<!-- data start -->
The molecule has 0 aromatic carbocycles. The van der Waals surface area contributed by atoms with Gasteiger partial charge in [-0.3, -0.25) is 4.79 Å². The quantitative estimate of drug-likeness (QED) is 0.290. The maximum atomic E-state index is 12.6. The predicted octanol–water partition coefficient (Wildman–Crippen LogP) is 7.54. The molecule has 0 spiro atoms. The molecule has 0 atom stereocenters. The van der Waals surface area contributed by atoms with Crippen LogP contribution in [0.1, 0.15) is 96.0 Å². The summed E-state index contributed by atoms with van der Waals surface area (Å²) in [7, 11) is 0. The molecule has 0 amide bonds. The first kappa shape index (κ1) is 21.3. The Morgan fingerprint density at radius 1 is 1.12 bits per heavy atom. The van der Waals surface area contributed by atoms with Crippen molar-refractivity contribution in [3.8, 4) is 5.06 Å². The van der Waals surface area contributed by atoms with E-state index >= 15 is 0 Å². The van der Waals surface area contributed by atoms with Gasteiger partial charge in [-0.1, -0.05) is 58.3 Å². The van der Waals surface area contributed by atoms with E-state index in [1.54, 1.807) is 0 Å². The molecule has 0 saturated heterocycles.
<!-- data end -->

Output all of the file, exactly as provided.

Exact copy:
The molecule has 0 aromatic carbocycles. The van der Waals surface area contributed by atoms with Gasteiger partial charge in [-0.3, -0.25) is 4.79 Å². The quantitative estimate of drug-likeness (QED) is 0.290. The maximum atomic E-state index is 12.6. The predicted octanol–water partition coefficient (Wildman–Crippen LogP) is 7.54. The molecule has 0 spiro atoms. The molecule has 0 atom stereocenters. The van der Waals surface area contributed by atoms with Crippen LogP contribution in [0.1, 0.15) is 96.0 Å². The summed E-state index contributed by atoms with van der Waals surface area (Å²) in [7, 11) is 0. The molecule has 0 amide bonds. The first kappa shape index (κ1) is 21.3. The Morgan fingerprint density at radius 1 is 1.12 bits per heavy atom. The van der Waals surface area contributed by atoms with Crippen molar-refractivity contribution in [3.8, 4) is 5.06 Å². The van der Waals surface area contributed by atoms with E-state index >= 15 is 0 Å². The van der Waals surface area contributed by atoms with Gasteiger partial charge in [-0.1, -0.05) is 58.3 Å². The van der Waals surface area contributed by atoms with E-state index in [1.54, 1.807) is 0 Å². The molecule has 0 saturated heterocycles.